Vermilion Enterprises has made some adjustments to its plan for what would become Evanston’s tallest building ahead of a Preservation Commission review of the 601 Davis St. project tonight.

At a proposed 353 feet, the new structure would rise 76 feet above the adjacent 1603 Orrington tower completed in 1969.

The previous design for the podium.

The new plan shortens the height of the podium by five feet. The project architects, Solomon Cordwell Buenz, say they’ve also switched the cladding material for the podium to brick and changed the proportions and detailing of windows to better relate to nearby buildings, including the landmark University Building on the corner which would be preserved and renovated as part of this project.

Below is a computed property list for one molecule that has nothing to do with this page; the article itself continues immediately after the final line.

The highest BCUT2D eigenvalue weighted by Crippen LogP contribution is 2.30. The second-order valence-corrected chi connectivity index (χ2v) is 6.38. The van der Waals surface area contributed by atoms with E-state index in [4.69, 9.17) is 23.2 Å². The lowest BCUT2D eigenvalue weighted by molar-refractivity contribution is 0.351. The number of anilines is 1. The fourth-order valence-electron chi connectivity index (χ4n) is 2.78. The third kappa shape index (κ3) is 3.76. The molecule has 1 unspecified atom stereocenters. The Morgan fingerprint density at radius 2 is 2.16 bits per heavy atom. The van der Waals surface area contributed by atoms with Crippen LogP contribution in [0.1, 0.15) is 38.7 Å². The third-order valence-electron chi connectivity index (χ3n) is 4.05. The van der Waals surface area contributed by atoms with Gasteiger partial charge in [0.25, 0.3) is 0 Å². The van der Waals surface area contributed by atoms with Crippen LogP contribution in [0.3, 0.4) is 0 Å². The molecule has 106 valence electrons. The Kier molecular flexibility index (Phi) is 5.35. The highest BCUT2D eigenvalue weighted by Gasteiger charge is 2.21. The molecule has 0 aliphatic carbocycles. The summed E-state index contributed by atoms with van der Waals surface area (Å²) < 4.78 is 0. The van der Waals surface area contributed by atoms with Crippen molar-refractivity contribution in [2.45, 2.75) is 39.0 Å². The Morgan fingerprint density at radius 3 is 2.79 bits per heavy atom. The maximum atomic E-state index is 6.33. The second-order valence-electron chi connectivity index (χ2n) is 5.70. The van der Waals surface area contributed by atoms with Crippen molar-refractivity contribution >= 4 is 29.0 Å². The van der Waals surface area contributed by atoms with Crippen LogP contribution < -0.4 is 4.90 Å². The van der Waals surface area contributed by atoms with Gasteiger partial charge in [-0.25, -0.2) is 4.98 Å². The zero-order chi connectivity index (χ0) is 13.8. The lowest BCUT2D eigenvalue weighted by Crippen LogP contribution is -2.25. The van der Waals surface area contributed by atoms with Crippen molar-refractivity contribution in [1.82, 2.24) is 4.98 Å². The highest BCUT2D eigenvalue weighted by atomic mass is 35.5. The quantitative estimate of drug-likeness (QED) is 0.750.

The design will require a variety of zoning allowances including for height and parking.

The 33-story building would have ground floor retail space, 318 rental units and 176 parking spaces — a ratio of apartments to parking that’s in line with the city’s new transit oriented development rules.

The Preservation Commission meeting is scheduled for 7 p.m. in Room 2404 of the Civic Center. Details of the developer’s plans are available online.

The 601 Davis project is also scheduled to be reviewed by the Design and Project Review Committee at 2:30 p.m. on Wednesday, also in Room 2404 at the Civic Center.

The project will then be reviewed, likely starting next month, by the Plan Commission before going before the City Council for final action early next year